So, posting is slow these days. Work is unchanged i.e. if I saw it coming towards me down a dark alley, I’d cast about for the nearest heavy object that might suffice to bash its skull in. And would do so with a sick, drooling grin on my face.
New writing continues apace regardless, but apace means damn slow, so in the second of what I think will be an ongoing series (at least for as long as I’m lacking in latest-and-greatest), here’s another old story of mine.
If “The Maid” was the last real piece of fiction I wrote before the Dry Years, then “If We Had a Yard” was the first…it’s easily the oldest story that I can go back and read and not want to get blisteringly drunk afterwards. Or if I do, it’s not from the shame of discovering the awkwardness that comes from huge desire, huge talent…and little acutal skill. IWHAY is the first time I felt like the story that was in me actually made it to the page, at least mostly.
Enough fanfare…though I will pause to remind you that it, like all the New-to-you stories I post here, are included in the collection The Messy Divorce of Faith and Belief; buy one and know that you’ll have given my beautiful, waif-like daughter at least one fleeting moment of happiness (in other words, help subsidize our trip to Disneyland for her birthday).
From way back in 1996, an oldie-but-goodie, a platter that matters…
If We Had A Yard
There’s a yard below—I see it, sitting here at my desk. It sees me too, but still, I feel invisible, like I’m the usual twenty or thirty floors up instead of just on the second. The story I’m supposed to be writing sits, and waits—and its patience is infuriating—while I look out my window, and see.
There’s a yard below—kids are playing in it, but only two. The first—eleven years old, all angles and joints still grinding the rough edges off against each other—has a plastic hockey stick and a plastic hockey net and a bunch of plastic hockey pucks and (I have one word for you) is hitting the third with the first into the second, over and over and over again. The asphalt underneath is rough, and the sss—crAPE! of every shot echoes between our two small buildings until it’s all that I hear, and my poor, humble, clear window sings of it.
There’s a yard below—and the second kid is the older brother of the first. They don’t look much alike, but that doesn’t mean much anymore. The family dog is there too (named So-Co after dad’s favorite alcoholic comfort) and he’s found a purpose to his domesticated life. Every time little bro takes a shot, So-Co leaps after it, snatching the puck in mid-rebound with a loud (plastic) click as his jaw snaps shut. But whom does he retrieve the pucks to? Older brother, of course, and when the meager supply of practice pucks runs dry, life happens.
There’s a yard below—and I can hear them as clearly as though the words and voices are my own.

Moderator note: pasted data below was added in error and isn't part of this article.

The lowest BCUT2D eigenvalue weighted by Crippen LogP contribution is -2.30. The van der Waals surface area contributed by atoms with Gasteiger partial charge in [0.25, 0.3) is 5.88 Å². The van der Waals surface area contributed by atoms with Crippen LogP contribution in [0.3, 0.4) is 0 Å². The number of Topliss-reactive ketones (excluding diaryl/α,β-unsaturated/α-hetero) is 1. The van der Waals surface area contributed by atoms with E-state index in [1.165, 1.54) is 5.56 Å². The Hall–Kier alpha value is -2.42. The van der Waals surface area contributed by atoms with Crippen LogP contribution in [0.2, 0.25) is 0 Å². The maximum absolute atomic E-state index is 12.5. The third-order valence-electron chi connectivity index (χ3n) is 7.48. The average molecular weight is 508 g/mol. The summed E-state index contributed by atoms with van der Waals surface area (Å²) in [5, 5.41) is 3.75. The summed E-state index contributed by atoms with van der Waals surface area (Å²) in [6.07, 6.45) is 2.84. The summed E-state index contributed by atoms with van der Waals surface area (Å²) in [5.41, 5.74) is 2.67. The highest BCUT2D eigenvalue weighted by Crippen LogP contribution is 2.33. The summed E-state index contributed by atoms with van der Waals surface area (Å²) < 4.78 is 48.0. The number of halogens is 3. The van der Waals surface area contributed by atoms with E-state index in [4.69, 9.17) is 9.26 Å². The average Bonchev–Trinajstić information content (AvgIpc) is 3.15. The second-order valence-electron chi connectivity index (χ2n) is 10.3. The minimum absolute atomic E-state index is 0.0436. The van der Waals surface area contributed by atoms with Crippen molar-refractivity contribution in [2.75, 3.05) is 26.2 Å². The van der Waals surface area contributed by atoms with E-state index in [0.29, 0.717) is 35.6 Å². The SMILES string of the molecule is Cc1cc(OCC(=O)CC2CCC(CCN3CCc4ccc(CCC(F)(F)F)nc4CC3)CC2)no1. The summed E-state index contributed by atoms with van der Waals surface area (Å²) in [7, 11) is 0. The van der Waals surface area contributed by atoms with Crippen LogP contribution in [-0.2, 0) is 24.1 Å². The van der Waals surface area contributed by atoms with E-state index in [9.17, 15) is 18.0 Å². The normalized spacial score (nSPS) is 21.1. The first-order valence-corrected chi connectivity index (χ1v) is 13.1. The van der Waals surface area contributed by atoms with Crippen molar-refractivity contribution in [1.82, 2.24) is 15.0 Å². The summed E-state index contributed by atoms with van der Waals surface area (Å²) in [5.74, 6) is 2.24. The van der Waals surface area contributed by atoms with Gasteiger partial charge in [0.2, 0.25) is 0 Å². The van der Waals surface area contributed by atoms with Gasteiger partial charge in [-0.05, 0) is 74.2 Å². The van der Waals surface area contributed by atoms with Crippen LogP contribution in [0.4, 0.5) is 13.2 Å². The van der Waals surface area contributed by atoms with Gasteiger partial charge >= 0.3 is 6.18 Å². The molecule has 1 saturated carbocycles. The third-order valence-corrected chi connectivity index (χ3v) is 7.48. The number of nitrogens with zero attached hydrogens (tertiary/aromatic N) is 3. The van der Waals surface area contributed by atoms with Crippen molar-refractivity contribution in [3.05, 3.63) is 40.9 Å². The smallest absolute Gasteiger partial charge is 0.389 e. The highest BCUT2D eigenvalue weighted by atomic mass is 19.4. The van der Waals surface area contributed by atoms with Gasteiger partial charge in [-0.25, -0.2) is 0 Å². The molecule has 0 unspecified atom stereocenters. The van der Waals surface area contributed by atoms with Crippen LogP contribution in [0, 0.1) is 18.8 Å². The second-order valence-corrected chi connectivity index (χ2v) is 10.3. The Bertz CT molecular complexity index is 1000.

“. . .Oh. You mean these?”
“. . .And?”
“Toss ‘em over here.”
“You’re the one up and moving ‘n shit. . .”
“. . .Hold on.”
“Possession. . .is. . .nine-tenths of the law.”
“What’re you gonna’ give me for ‘em?”
“This fucking stick through your fucking head.”
From the open window behind them comes a voice, old and masculine, drunk and preaching, Dad,
“WATCH YOUR LANGUAGE!”
They’re silent for a while, then just quieter. There wasn’t any intimidation in little bro’s threat, but the older brother doesn’t seem to want to spend the effort to keep his game going. The pucks are returned to their rightful owner, and then back into the net, and here comes So-Co, and so on. But before little bro can run dry a second time, an increasingly loud, deep, rhythmic thumping draws close enough to be noticeable, recognizable. A white car with windows tinted nearly opaque; small, with equally small and pretentious tires. The bass track to another rap song has my window shaking in terror. Little bro knows how his brother’s friends drive; he does not walk—he runs to the relative safety of inside, well down the hallway. The car screeches to a stop less than a foot away from the family’s minivan, a door whooshes open (and the volume briefly trebles, and my window goes into seizures), and the firstborn is in and gone, without a trace.
There’s a yard below—I see little bro leaning in the doorway, plastic hockey stick dangling loosely in his hand. He sees his brother, cruising through his city, doing. . .something. Something important, maybe, or at least better than hitting plastic hockey pucks into a plastic hockey net with a plastic hockey stick. Dad yells at him that he doesn’t care which side he’s on, just shut the fucking door.
There’s a yard below—it’s an alley, really, concrete and cinder-block walls and the occasional bricked-off patch of dirt. But kids need a yard to play in, and you make do with what you have. Things grow busy for a while, as the other tenants come home, parking their cars and treading listlessly up stairs and down hallways. And night falls, quietly, without fanfare or debate.